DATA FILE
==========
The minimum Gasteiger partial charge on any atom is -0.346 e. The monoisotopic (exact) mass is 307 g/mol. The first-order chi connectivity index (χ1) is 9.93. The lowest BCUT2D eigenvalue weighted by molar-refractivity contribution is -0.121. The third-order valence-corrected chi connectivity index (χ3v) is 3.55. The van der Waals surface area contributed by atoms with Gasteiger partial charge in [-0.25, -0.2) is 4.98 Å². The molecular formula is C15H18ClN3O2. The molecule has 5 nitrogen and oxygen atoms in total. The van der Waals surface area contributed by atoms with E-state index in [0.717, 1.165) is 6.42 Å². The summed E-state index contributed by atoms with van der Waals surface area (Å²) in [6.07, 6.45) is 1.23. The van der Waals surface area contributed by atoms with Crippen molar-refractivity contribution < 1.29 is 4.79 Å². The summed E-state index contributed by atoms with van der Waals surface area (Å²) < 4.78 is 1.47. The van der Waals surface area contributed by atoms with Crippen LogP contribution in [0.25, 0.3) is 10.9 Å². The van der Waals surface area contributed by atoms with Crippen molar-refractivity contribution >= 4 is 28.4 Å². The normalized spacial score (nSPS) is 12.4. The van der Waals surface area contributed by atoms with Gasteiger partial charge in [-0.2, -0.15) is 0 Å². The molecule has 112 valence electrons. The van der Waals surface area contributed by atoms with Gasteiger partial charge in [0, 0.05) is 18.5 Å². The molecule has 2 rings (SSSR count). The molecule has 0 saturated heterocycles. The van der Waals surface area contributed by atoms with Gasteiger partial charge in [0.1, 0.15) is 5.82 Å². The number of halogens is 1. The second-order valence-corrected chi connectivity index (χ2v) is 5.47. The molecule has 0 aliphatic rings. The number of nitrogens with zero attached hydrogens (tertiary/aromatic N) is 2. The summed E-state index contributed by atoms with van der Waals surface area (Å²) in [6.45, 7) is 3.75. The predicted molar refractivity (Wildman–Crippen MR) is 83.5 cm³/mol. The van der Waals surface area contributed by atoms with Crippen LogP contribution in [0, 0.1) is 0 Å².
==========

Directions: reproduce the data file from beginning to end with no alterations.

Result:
The minimum Gasteiger partial charge on any atom is -0.346 e. The monoisotopic (exact) mass is 307 g/mol. The first-order chi connectivity index (χ1) is 9.93. The lowest BCUT2D eigenvalue weighted by molar-refractivity contribution is -0.121. The third-order valence-corrected chi connectivity index (χ3v) is 3.55. The van der Waals surface area contributed by atoms with Gasteiger partial charge in [-0.25, -0.2) is 4.98 Å². The molecular formula is C15H18ClN3O2. The molecule has 5 nitrogen and oxygen atoms in total. The van der Waals surface area contributed by atoms with E-state index in [0.717, 1.165) is 6.42 Å². The summed E-state index contributed by atoms with van der Waals surface area (Å²) in [6.07, 6.45) is 1.23. The van der Waals surface area contributed by atoms with Crippen molar-refractivity contribution < 1.29 is 4.79 Å². The summed E-state index contributed by atoms with van der Waals surface area (Å²) < 4.78 is 1.47. The van der Waals surface area contributed by atoms with Crippen LogP contribution in [0.25, 0.3) is 10.9 Å². The van der Waals surface area contributed by atoms with Crippen molar-refractivity contribution >= 4 is 28.4 Å². The normalized spacial score (nSPS) is 12.4. The van der Waals surface area contributed by atoms with Gasteiger partial charge in [-0.2, -0.15) is 0 Å². The molecule has 112 valence electrons. The van der Waals surface area contributed by atoms with Gasteiger partial charge in [0, 0.05) is 18.5 Å². The molecule has 2 rings (SSSR count). The molecule has 0 saturated heterocycles. The van der Waals surface area contributed by atoms with Gasteiger partial charge in [0.1, 0.15) is 5.82 Å². The number of halogens is 1. The second-order valence-corrected chi connectivity index (χ2v) is 5.47. The molecule has 0 aliphatic rings. The number of nitrogens with zero attached hydrogens (tertiary/aromatic N) is 2. The summed E-state index contributed by atoms with van der Waals surface area (Å²) in [6.45, 7) is 3.75. The predicted molar refractivity (Wildman–Crippen MR) is 83.5 cm³/mol. The van der Waals surface area contributed by atoms with Crippen LogP contribution in [0, 0.1) is 0 Å².